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Frequently Asked Questions

What can you tell me about Escitalopram?

Short Answer

Escitalopram is a medication prescribed for major depression and anxiety disorders.

Long Answer

Escitalopram (also known as Escitalopram oxalate) is the active ingredient in a medication with trade names such as Lexapro, Cipralex, Scitadep, and Nexito. It is used to treat major depressive disorder and various anxiety disorders. Escitalopram belongs to a class of drugs called selective serotonin reuptake inhibitors (SSRIs). SSRIs are believed to increase the availability of the chemical seratonin in the brain. This can have a positive effect on one's mood or behaviour.

In the U.S. Escitalopram is approved for treatment of major depressive disorder and generalized anxiety disorder. Other countries may approve of its use in treating:

  • Social anxiety disorder
  • Panic disorder
  • Obsessive-compulsive disorder

Other potential conditions it may be used for include:

  • Prevention of depression in patients undergoing treatment for head and neck cancer or following acute coronary syndrome or stroke
  • Premenstrual dysphoric disorder
  • Trichotillomania (uncontrollable urge to pull hair out) in adult women
  • Post-traumatic stress disorder (PTSD)
  • Bipolar depression
  • Premature ejaculation

Depending on the country in which it's sold, Escitalopram may come in tablet, capsule, or liquid form. It's taken orally once a day, with or without food.


Before prescribing Escitalopram, your doctor will need to know what other health conditions you have as well as any prescription and over-the-counter medications you are on. There are a number of conditions and medications that may rule out the use of Escitalopram or where it should be used with caution. The two most prominent risks are described below.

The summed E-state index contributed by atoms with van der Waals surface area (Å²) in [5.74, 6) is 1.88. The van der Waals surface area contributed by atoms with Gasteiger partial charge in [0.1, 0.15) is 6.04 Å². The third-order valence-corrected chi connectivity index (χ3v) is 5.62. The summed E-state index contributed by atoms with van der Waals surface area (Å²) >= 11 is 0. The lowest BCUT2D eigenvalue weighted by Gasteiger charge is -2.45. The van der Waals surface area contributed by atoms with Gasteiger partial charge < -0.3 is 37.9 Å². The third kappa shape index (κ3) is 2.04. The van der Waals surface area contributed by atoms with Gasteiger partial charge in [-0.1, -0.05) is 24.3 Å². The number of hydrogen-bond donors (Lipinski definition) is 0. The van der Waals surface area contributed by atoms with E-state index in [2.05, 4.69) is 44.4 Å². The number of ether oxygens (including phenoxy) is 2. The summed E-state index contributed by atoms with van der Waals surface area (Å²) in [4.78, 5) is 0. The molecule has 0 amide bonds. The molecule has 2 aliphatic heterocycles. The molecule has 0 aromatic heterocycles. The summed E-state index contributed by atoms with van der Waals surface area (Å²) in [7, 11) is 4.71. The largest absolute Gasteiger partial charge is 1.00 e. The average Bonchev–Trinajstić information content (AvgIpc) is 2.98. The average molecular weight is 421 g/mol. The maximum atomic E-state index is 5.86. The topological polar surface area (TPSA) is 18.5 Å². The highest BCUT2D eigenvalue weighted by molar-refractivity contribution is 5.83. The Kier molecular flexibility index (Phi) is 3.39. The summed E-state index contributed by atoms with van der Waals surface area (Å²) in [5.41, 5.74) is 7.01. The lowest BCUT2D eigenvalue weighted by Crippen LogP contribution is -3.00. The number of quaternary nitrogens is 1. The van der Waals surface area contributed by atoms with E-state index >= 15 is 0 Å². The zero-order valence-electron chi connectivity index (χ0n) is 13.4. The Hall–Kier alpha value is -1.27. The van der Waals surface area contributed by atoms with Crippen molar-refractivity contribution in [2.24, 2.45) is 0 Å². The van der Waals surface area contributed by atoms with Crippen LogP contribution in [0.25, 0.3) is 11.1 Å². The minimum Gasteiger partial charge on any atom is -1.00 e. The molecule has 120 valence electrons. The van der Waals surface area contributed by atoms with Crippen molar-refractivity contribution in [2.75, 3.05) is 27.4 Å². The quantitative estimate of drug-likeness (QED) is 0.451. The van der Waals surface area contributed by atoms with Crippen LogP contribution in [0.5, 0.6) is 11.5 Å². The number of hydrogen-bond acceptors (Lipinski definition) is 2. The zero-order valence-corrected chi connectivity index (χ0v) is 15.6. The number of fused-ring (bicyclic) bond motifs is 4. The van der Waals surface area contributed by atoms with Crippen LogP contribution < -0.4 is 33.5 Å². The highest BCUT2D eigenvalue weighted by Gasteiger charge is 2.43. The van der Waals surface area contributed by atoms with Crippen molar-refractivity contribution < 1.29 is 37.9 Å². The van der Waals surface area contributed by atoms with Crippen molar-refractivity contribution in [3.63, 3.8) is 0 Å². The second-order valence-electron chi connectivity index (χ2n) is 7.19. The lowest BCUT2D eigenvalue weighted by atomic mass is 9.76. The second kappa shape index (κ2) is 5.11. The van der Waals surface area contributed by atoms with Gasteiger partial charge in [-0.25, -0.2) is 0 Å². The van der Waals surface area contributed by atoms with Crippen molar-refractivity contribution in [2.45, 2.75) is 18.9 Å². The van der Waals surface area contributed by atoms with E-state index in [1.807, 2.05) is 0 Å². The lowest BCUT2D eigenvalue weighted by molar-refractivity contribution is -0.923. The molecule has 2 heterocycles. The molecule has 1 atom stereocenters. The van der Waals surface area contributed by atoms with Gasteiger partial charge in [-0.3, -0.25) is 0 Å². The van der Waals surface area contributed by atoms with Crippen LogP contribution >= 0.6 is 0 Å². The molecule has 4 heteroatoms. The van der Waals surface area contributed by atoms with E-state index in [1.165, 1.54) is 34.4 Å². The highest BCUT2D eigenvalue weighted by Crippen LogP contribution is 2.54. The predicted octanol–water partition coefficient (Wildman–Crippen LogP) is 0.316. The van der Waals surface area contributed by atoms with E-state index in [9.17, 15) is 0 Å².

Patient Age
As with most SSRIs, Escitalopram should be used with considerable caution in adolescents and young adults (up to age 24) due to a higher risk in the early stages of treatment where depression can worsen, leading to self-harm or suicide. The FDA has approved the use of Escitalopram for depression in adolescents and adults. In Canada, it has not been approved for use in patients younger than 18.

Medical professionals advise that patients over 65 years of age be prescribed a reduced dosage.
Heart Risk
Escitalopram should not be taken by patients with a heart condition called long QT syndrome. It's discouraged when patients are taking drugs that affect the QT interval or reduce electrolyte levels in the body. The latter includes diuretics (water pills) and laxatives.

Additional Information

Escitalopram (nlm.nih.gov)
MedlinePlus discusses Escitalopram uses, precautions, side effects, and more.
escitalopram, Lexapro (MedicineNet.com)
MedicineNet.com describes how Escitalopram works and covers dosing, drug interactions, use during pregnancy and nursing, side effects, and warnings.
Escitalopram 10mg tablets (Medicines.org.uk)
This article by emc Medicine Guides has well-organized and detailed information about Escitalopram with an option to select different tablet dosages or oral drops.
Escitalopram (Drugs.com)
Drugs.com covers Escitalopram basics with links to advanced reading.
Citalopram and escitalopram: QT interval prolongation-new maximum daily dose restrictions (including in elderly patients), contraindications, and warnings (nhs.uk)
This is a drug safety update for health care professionals issued by the UK regulator MHRA.